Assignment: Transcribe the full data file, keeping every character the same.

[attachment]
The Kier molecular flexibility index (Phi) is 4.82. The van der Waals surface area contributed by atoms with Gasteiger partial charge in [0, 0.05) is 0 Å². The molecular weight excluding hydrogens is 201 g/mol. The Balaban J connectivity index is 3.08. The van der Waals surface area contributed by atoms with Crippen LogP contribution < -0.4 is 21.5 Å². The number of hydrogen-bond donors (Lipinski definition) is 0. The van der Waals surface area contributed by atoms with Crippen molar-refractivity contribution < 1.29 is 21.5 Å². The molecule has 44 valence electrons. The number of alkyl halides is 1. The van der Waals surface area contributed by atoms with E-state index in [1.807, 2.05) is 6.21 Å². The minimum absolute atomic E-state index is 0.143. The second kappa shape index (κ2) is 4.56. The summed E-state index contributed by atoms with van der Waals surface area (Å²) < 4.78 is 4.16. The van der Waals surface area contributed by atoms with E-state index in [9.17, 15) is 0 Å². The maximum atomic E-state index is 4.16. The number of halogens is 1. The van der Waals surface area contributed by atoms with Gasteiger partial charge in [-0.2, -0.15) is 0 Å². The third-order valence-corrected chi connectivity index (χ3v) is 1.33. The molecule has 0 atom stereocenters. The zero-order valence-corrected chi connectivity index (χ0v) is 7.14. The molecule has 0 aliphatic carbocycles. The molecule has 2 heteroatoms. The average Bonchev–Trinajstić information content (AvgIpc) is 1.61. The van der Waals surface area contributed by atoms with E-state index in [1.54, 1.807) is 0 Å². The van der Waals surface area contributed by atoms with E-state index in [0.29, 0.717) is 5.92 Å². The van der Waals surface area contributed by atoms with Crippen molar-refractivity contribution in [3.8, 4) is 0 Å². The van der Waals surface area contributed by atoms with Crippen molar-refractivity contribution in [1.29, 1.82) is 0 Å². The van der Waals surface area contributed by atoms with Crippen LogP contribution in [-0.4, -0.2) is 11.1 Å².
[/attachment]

The Kier molecular flexibility index (Phi) is 4.82. The van der Waals surface area contributed by atoms with Gasteiger partial charge in [0, 0.05) is 0 Å². The molecular weight excluding hydrogens is 201 g/mol. The Balaban J connectivity index is 3.08. The van der Waals surface area contributed by atoms with Crippen LogP contribution < -0.4 is 21.5 Å². The number of hydrogen-bond donors (Lipinski definition) is 0. The van der Waals surface area contributed by atoms with Crippen molar-refractivity contribution < 1.29 is 21.5 Å². The molecule has 44 valence electrons. The number of alkyl halides is 1. The van der Waals surface area contributed by atoms with E-state index in [1.807, 2.05) is 6.21 Å². The minimum absolute atomic E-state index is 0.143. The second kappa shape index (κ2) is 4.56. The summed E-state index contributed by atoms with van der Waals surface area (Å²) < 4.78 is 4.16. The van der Waals surface area contributed by atoms with E-state index in [9.17, 15) is 0 Å². The maximum atomic E-state index is 4.16. The number of halogens is 1. The van der Waals surface area contributed by atoms with Gasteiger partial charge in [-0.2, -0.15) is 0 Å². The third-order valence-corrected chi connectivity index (χ3v) is 1.33. The molecule has 0 atom stereocenters. The zero-order valence-corrected chi connectivity index (χ0v) is 7.14. The molecule has 0 aliphatic carbocycles. The molecule has 2 heteroatoms. The average Bonchev–Trinajstić information content (AvgIpc) is 1.61. The van der Waals surface area contributed by atoms with E-state index in [1.54, 1.807) is 0 Å². The van der Waals surface area contributed by atoms with E-state index in [0.29, 0.717) is 5.92 Å². The van der Waals surface area contributed by atoms with Crippen molar-refractivity contribution in [3.8, 4) is 0 Å². The van der Waals surface area contributed by atoms with Crippen molar-refractivity contribution in [1.29, 1.82) is 0 Å². The van der Waals surface area contributed by atoms with Crippen LogP contribution in [-0.4, -0.2) is 11.1 Å².